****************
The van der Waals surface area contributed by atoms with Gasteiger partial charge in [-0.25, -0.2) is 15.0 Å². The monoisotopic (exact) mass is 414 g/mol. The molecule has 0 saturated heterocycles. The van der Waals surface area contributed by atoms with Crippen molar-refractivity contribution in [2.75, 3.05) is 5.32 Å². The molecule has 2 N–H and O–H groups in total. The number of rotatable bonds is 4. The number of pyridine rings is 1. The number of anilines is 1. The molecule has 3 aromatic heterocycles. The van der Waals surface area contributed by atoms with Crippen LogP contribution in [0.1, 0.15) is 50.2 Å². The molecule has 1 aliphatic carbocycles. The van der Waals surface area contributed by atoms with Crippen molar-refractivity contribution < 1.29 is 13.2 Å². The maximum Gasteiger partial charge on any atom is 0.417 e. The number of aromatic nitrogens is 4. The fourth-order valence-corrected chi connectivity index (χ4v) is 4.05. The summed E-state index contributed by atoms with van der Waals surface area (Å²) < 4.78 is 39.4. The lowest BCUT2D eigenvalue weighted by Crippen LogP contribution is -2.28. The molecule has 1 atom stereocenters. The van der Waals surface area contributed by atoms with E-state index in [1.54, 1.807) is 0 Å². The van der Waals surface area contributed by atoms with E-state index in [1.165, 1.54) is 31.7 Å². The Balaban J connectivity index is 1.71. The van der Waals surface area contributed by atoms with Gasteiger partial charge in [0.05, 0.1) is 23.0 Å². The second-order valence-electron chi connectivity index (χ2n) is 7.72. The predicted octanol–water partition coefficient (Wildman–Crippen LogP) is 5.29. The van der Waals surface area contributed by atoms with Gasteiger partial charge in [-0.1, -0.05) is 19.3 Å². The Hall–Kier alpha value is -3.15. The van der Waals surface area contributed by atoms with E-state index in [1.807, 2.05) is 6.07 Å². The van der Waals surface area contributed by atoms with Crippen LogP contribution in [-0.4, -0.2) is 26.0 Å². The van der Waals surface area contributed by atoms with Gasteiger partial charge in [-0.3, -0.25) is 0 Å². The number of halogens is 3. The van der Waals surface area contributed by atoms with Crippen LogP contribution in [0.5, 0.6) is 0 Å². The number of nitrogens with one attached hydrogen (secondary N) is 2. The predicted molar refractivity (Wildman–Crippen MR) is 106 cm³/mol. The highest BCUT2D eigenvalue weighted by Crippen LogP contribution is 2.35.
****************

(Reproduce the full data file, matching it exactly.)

The van der Waals surface area contributed by atoms with Gasteiger partial charge in [-0.25, -0.2) is 15.0 Å². The monoisotopic (exact) mass is 414 g/mol. The molecule has 0 saturated heterocycles. The van der Waals surface area contributed by atoms with Crippen molar-refractivity contribution in [2.75, 3.05) is 5.32 Å². The molecule has 2 N–H and O–H groups in total. The number of rotatable bonds is 4. The number of pyridine rings is 1. The number of anilines is 1. The molecule has 3 aromatic heterocycles. The van der Waals surface area contributed by atoms with Crippen LogP contribution in [0.1, 0.15) is 50.2 Å². The molecule has 1 aliphatic carbocycles. The van der Waals surface area contributed by atoms with Crippen molar-refractivity contribution < 1.29 is 13.2 Å². The maximum Gasteiger partial charge on any atom is 0.417 e. The number of aromatic nitrogens is 4. The fourth-order valence-corrected chi connectivity index (χ4v) is 4.05. The summed E-state index contributed by atoms with van der Waals surface area (Å²) < 4.78 is 39.4. The lowest BCUT2D eigenvalue weighted by Crippen LogP contribution is -2.28. The molecule has 1 atom stereocenters. The van der Waals surface area contributed by atoms with E-state index in [1.54, 1.807) is 0 Å². The van der Waals surface area contributed by atoms with E-state index in [1.165, 1.54) is 31.7 Å². The Balaban J connectivity index is 1.71. The van der Waals surface area contributed by atoms with Gasteiger partial charge in [0.05, 0.1) is 23.0 Å². The second-order valence-electron chi connectivity index (χ2n) is 7.72. The predicted octanol–water partition coefficient (Wildman–Crippen LogP) is 5.29. The van der Waals surface area contributed by atoms with Gasteiger partial charge in [-0.1, -0.05) is 19.3 Å². The Hall–Kier alpha value is -3.15. The van der Waals surface area contributed by atoms with E-state index in [1.807, 2.05) is 6.07 Å². The van der Waals surface area contributed by atoms with Crippen LogP contribution in [-0.4, -0.2) is 26.0 Å². The van der Waals surface area contributed by atoms with Gasteiger partial charge in [-0.3, -0.25) is 0 Å². The number of halogens is 3. The van der Waals surface area contributed by atoms with Crippen LogP contribution in [0.5, 0.6) is 0 Å². The number of nitrogens with one attached hydrogen (secondary N) is 2. The predicted molar refractivity (Wildman–Crippen MR) is 106 cm³/mol. The highest BCUT2D eigenvalue weighted by Crippen LogP contribution is 2.35.